“In learning to drive a car a person remains dependent on an instructor as long as he must be told when to apply the brakes, when to signal a turn, when to change speeds and so on; when his behaviour comes under the control of the natural consequences of driving a car, he may dispense with the instructor.” - B.F. Skinner (from ‘Beyond Freedom and Dignity’)
I actually use this as an example in my behaviour workshops to highlight the use of verbal prompts and the need to fade such prompts quickly. A prompt is a temporary cue used to elicit desired behaviour. They are added to the A-B-C chain of events to help people learn, be successful.
Prompts can occur in many forms but verbal is the easiest and readily available form. They do however create instances where behaviours are dependent on others before they will occur. As Skinner put it, we want people to learn to respond based on the cues that already exist in the natural environment. Thus, verbal prompts should always be on our radar as something we want to eventually fade. Imagine still being dependent on your mom or dad telling you to “stop”, “slow down” or “remember your turn signal” when driving in order to get to where you need to be. We don’t need nor want - in some cases - those verbal prompts.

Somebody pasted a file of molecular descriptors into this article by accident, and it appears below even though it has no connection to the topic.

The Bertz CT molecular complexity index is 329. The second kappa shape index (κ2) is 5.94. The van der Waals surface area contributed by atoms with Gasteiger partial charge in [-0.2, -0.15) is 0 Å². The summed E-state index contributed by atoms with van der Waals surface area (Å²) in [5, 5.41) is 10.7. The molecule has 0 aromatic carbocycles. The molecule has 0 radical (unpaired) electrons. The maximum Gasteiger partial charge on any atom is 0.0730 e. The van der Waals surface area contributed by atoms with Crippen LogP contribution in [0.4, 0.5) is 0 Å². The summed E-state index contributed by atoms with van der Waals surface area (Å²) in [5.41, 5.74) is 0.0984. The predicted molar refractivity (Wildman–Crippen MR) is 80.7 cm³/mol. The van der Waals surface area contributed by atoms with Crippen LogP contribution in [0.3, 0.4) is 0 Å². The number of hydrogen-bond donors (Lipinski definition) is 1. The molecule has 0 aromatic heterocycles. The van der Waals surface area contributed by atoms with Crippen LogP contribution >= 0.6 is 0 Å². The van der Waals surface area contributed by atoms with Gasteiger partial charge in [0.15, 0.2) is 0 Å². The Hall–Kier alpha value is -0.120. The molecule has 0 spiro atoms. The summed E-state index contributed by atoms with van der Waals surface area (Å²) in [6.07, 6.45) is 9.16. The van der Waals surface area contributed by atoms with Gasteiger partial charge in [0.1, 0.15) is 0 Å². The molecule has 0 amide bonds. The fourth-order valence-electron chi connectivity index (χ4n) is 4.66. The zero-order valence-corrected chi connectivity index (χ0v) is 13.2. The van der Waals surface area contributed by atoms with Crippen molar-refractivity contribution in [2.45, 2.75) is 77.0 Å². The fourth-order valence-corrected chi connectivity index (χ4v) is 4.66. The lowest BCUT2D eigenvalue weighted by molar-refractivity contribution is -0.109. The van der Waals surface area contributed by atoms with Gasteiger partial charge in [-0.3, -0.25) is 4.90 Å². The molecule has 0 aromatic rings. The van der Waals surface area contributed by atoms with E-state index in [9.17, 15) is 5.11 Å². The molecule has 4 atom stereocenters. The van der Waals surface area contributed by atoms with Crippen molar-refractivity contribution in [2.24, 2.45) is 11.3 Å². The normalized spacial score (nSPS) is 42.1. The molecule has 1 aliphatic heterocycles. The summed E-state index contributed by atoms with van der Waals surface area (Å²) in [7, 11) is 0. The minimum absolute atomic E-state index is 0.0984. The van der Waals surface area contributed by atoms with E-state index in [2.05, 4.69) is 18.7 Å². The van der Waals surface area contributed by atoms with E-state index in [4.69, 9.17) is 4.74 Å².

Now think of how many other verbal prompts we give in a day. Find yourself nagging your significant other? Your children? They might not necessarily be forgetful or lazy; rather, they have learned to do what you want only after you’ve said something. They are dependent on the very thing you want to be doing less of. The ‘A’ of the A-B-C chain is you! You are the driving instructor. More attention to the road signs of life may help you both get to where you want go.